One of his ten favorite rodents in children's fiction, as shared at the Guardian:
Scabbers the rat in JK Rowling’s Harry Potter booksRead about another entry on the list.
I’m nervous writing anything about Harry Potter because my knowledge of this genius canon is a piecemeal agglomeration of reading aloud to my children, reading silently to myself, watching the films and simple absorption - so forgive me if I get this wrong. Scabbers belongs to Harry’s pal Ron Weasley, but turns out to be the animal form of the wizard Peter Pettigrew, formerly a friend of Harry’s dad James, whom he betrays. He takes the form of a rat when he becomes a spy for the evil Lord Voldemort. (There’s much more to it, obviously – but is that about right?) Scabbers occupies the number one slot on the grounds of sheer popularity. I’ll bet more children will know Scabbers than the remaining nine rodents combined, which are in no particular order.
The Harry Potter books made Anna Bradley's list of the ten best literary quotes in a crisis, Nicole Hill's list of seven of the best literary wedding themes, Tina Connolly's top five list of books where the girl saves the boy, Ginni Chen's list of the eight grinchiest characters in literature, Molly Schoemann-McCann's top five list of fictional workplaces more dysfunctional than yours, Sophie McKenzie's top ten list of mothers in children's books, Nicole Hill's list of five of the best fictional bookstores, Sara Jonsson's list of the six most memorable pets in fiction, Melissa Albert's list of more than eight top fictional misfits, Cressida Cowell's list of ten notable mythical creatures, and Alison Flood's list of the top 10 most frequently stolen books.
Professor Snape is among Sophie Cleverly's ten top terrifying teachers in children’s books.
Hermione Granger is among Brooke Johnson top five geeky heroes in literature, Nicole Hill's nine best witches in literature, and Melissa Albert's top six distractible book lovers in pop culture.
Neville Longbottom is one of Ellie Irving's top ten quiet heroes and heroines.
Mr. Weasley is one of Melissa Albert's five weirdest fictional crushes.
Hedwig (Harry's owl) is among Django Wexler's top ten animal companions in children's fiction.
Butterbeer is among Leah Hyslop's six best fictional drinks.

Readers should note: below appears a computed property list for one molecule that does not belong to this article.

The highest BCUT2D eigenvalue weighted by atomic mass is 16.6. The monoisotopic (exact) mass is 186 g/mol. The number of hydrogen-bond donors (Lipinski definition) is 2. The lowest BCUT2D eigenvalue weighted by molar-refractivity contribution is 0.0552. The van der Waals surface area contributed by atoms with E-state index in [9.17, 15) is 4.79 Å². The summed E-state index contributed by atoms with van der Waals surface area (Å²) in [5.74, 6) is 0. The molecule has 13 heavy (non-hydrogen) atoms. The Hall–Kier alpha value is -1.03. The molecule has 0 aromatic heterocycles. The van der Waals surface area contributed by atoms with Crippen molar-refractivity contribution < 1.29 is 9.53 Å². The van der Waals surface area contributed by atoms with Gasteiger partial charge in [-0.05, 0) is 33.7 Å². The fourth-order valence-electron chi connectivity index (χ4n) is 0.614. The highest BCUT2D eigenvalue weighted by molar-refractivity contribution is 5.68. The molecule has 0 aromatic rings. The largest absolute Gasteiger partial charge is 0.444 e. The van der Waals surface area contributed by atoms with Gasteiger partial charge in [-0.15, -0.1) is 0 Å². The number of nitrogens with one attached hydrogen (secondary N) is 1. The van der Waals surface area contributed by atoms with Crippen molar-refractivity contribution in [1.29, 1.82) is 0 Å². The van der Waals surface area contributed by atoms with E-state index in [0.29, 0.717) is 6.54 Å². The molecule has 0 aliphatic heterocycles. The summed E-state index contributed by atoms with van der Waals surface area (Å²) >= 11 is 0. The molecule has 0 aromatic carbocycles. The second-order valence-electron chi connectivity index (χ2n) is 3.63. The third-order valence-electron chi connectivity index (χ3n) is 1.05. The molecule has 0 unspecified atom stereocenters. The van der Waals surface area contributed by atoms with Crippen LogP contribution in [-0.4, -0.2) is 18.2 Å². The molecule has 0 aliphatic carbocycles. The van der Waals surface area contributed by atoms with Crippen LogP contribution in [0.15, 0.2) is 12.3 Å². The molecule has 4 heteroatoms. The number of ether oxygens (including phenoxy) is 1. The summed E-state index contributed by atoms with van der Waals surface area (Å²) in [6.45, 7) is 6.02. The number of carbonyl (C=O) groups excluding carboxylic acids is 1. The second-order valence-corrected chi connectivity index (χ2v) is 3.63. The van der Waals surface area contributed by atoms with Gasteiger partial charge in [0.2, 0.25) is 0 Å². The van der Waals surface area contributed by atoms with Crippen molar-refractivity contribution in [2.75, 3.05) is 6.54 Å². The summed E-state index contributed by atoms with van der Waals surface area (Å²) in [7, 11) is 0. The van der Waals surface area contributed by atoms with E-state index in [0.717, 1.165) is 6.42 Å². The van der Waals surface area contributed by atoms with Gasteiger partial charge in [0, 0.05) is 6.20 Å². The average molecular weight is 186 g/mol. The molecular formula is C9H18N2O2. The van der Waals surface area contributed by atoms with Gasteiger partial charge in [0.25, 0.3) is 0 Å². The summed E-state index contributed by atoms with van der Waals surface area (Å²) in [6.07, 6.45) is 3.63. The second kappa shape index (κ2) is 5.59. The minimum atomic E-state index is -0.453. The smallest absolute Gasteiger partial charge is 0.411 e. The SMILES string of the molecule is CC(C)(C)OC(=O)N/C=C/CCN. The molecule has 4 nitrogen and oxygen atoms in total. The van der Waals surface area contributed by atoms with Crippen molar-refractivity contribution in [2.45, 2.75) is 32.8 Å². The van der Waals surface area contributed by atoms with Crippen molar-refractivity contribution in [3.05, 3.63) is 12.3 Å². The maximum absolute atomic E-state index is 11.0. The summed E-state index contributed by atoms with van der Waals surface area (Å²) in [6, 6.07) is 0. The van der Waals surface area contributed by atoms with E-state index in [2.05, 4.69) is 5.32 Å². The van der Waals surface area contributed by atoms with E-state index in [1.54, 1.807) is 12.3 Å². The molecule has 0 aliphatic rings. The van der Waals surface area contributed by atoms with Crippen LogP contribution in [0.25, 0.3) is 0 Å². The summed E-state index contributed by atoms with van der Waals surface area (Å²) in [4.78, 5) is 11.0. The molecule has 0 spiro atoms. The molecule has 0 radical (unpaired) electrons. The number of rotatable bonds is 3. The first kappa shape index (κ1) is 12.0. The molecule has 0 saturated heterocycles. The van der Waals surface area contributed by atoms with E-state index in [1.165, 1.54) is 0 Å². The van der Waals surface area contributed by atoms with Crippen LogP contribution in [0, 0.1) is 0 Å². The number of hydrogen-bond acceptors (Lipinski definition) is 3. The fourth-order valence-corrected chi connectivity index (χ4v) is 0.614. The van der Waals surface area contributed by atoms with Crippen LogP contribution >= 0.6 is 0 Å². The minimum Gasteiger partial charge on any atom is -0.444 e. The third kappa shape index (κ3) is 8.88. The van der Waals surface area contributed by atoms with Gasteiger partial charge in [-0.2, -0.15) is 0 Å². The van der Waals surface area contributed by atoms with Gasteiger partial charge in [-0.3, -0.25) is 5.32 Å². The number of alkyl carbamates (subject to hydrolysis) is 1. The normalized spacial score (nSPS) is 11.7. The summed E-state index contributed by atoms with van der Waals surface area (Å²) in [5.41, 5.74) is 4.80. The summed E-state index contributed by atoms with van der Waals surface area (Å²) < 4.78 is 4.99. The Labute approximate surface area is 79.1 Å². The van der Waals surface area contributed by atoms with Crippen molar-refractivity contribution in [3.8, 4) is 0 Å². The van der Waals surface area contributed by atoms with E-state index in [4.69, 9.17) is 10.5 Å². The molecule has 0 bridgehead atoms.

Albus Dumbledore is one of Rachel Thompson's ten greatest deaths in fiction.
Lucius Malfoy is among Jeff Somers's five best evil lieutenants (or "dragons") in SF/F.
Dolores Umbridge is among Melissa Albert's six more notorious teachers in fiction, Emerald Fennell's top ten villainesses in literature, and Derek Landy's top 10 villains in children's books. The Burrow is one of Elizabeth Wilhide's nine most memorable manors in literature.
Harry Potter and the Prisoner of Azkaban appears on Amanda Yesilbas and Katharine Trendacosta's list ot twenty great insults from science fiction & fantasy and Charlie Jane Anders's list of the ten greatest prison breaks in science fiction and fantasy.
Harry Potter and the Philosopher's Stone also appears on John Mullan's lists of ten of the best owls in literature, ten of the best scars in fiction and ten of the best motorbikes in literature, and Katharine Trendacosta and Charlie Jane Anders's list of the ten greatest personality tests in sci-fi & fantasy, Charlie Higson's top 10 list of fantasy books for children, Justin Scroggie's top ten list of books with secret signs as well as Charlie Jane Anders and Michael Ann Dobbs's list of well-known and beloved science fiction and fantasy novels that publishers didn't want to touch. Harry Potter and the Goblet of Fire made Chrissie Gruebel's list of six top fictional holiday parties and John Mullan's list of ten best graveyard scenes in fiction.